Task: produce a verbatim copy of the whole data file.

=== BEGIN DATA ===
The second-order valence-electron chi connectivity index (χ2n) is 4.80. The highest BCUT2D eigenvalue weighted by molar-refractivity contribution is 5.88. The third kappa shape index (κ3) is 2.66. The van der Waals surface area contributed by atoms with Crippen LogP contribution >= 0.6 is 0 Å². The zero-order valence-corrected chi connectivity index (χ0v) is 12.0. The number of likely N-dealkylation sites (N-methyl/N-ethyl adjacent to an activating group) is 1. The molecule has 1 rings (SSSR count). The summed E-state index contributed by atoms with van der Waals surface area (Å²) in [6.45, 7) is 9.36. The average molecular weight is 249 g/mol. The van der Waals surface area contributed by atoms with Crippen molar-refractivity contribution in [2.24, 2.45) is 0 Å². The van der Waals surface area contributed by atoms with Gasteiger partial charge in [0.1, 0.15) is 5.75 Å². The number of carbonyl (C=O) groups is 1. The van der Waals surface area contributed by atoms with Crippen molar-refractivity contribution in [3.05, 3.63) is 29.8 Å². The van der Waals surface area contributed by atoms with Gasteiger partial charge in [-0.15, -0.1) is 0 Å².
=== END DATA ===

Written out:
The second-order valence-electron chi connectivity index (χ2n) is 4.80. The highest BCUT2D eigenvalue weighted by molar-refractivity contribution is 5.88. The third kappa shape index (κ3) is 2.66. The van der Waals surface area contributed by atoms with Crippen LogP contribution >= 0.6 is 0 Å². The zero-order valence-corrected chi connectivity index (χ0v) is 12.0. The number of likely N-dealkylation sites (N-methyl/N-ethyl adjacent to an activating group) is 1. The molecule has 1 rings (SSSR count). The summed E-state index contributed by atoms with van der Waals surface area (Å²) in [6.45, 7) is 9.36. The average molecular weight is 249 g/mol. The van der Waals surface area contributed by atoms with Crippen molar-refractivity contribution in [2.24, 2.45) is 0 Å². The van der Waals surface area contributed by atoms with Gasteiger partial charge in [0.1, 0.15) is 5.75 Å². The number of carbonyl (C=O) groups is 1. The van der Waals surface area contributed by atoms with Crippen molar-refractivity contribution in [3.05, 3.63) is 29.8 Å². The van der Waals surface area contributed by atoms with Gasteiger partial charge in [-0.15, -0.1) is 0 Å².